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Boston Landmarks Orchestra celebrates Black women composers

Celina Colby
Celina Colby is an arts and travel reporter with a fondness for Russian novels.... VIEW BIO
Boston  Landmarks Orchestra  celebrates  Black  women  composers
Boston Landmarks Orchestra in concert at the Hatch Shell. PHOTO: MICHAEL DWYER

As part of their free summer concert series, Boston Landmarks Orchestra will celebrate the rich musical history of Black women in “SEEN/UNSEEN: The Symphonic Legacy of Black American Women.” The concert combines the desire to create accessible music opportunities for the local community and also to highlight the often-neglected history of women of color in the orchestral music industry.

Terri Lyne Carrington PHOTO: MICHAEL GOLDMAN

Conducted by Christopher Wilkins and featuring guest artist, co-curator and Grammy® Award-winning artist Terri Lyne Carrington, the concert will feature works by Shirley Graham, Florence Price, Undine Smith Moore, Mary Lou Williams, Nkeiru Okoye, Valerie Coleman, Courtney Bryan and Carrington. The artists represent a wide range of genres and time periods, illustrating the pervasive talent of Black female composers throughout history.

“We’ve been working with composers that don’t normally make it onto the concert stage for years,” says Wilkins. “If you take the first several 1000 works, even 10,000 works, that orchestras typically play, none of them are by women. But also, none of them are by composers of color.”

Boston Landmarks Orchestra in concert at the Hatch Shell. PHOTO: MICHAEL DWYER

“SEEN/UNSEEN” debuts on July 26 at 7 p.m. at the Hatch Shell on the Esplanade, coinciding with the NAACP conference in Boston, and will reveal just how much talent has historically been left off classical music stages. The concert is completely free and open to the public and is named for an eponymous composition by Carrington, which will be performed during the show.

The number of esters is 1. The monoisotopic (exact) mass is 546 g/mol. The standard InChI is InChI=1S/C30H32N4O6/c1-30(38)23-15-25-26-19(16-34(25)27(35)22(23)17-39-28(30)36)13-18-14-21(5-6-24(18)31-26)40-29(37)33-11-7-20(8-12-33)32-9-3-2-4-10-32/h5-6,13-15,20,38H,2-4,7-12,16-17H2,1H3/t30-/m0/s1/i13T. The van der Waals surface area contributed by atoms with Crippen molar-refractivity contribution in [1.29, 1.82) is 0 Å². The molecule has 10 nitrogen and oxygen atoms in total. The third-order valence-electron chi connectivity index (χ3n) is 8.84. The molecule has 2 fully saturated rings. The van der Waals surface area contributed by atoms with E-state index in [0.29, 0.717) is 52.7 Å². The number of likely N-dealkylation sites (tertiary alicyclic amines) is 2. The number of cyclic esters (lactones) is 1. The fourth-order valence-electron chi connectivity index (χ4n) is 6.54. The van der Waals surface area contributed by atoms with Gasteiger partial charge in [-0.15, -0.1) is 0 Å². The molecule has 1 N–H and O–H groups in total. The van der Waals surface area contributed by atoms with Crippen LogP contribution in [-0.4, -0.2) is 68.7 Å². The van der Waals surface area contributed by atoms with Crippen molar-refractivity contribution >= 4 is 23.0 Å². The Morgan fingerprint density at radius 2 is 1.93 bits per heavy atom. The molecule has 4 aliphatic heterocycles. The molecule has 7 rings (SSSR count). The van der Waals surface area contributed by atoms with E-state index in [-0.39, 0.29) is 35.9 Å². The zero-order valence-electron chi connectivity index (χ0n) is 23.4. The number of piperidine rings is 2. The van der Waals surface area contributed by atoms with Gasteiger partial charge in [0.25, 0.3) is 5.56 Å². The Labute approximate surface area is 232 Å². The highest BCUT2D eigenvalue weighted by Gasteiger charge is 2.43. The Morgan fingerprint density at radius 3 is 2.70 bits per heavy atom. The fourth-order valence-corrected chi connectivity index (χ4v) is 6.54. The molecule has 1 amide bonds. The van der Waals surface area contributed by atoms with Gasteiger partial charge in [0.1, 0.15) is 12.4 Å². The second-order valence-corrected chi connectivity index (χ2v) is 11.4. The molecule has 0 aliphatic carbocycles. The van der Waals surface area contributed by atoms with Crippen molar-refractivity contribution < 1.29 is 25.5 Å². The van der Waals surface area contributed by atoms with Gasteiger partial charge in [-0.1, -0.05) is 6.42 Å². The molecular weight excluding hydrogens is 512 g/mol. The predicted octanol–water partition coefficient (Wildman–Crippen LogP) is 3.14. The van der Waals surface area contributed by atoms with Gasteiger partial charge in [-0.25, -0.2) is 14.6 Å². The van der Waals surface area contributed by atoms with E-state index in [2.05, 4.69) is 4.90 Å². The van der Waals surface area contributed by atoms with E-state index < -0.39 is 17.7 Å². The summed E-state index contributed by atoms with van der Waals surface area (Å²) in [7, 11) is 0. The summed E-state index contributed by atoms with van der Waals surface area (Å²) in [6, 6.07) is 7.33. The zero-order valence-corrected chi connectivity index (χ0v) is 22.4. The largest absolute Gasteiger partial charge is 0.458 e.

“People don’t always ‘see’ or understand the extra burdens [Black women] face just for entering the world in these bodies,” says Carrington. “The extra burdens are tiresome, but we also have a rich and unique legacy that we uphold and further define. The piece is inspired by dreams of freedom, peace, acknowledgment, rest and fulfillment.”

In addition to the Esplanade, the Boston Landmarks Orchestra’s summer concert series has a particular focus on performing in Dorchester, Roxbury, Hyde Square and Chelsea. Performing free concerts within communities is meant to break down the barriers of cost and distance that make orchestral music unapproachable.

Mary Lou Williams PHOTO: W.P. GOTTLIEB, LIBRARY OF CONGRESS

Wilkins also notes that although the right composers weren’t always gracing symphony stages, music is a universal language and can be played by anyone. These compositions in particular will feel familiar to listeners even if they’re new to classical music.

“Most of this music is rooted in popular culture, dance, music, jazz, spirituals, popular song,” says Wilkins. “And that makes it extremely likeable from the get go. You know, it’s music that people can love on first hearing.”

Black female composers, Hatch Shell, Landmarks Orchestra, women musicians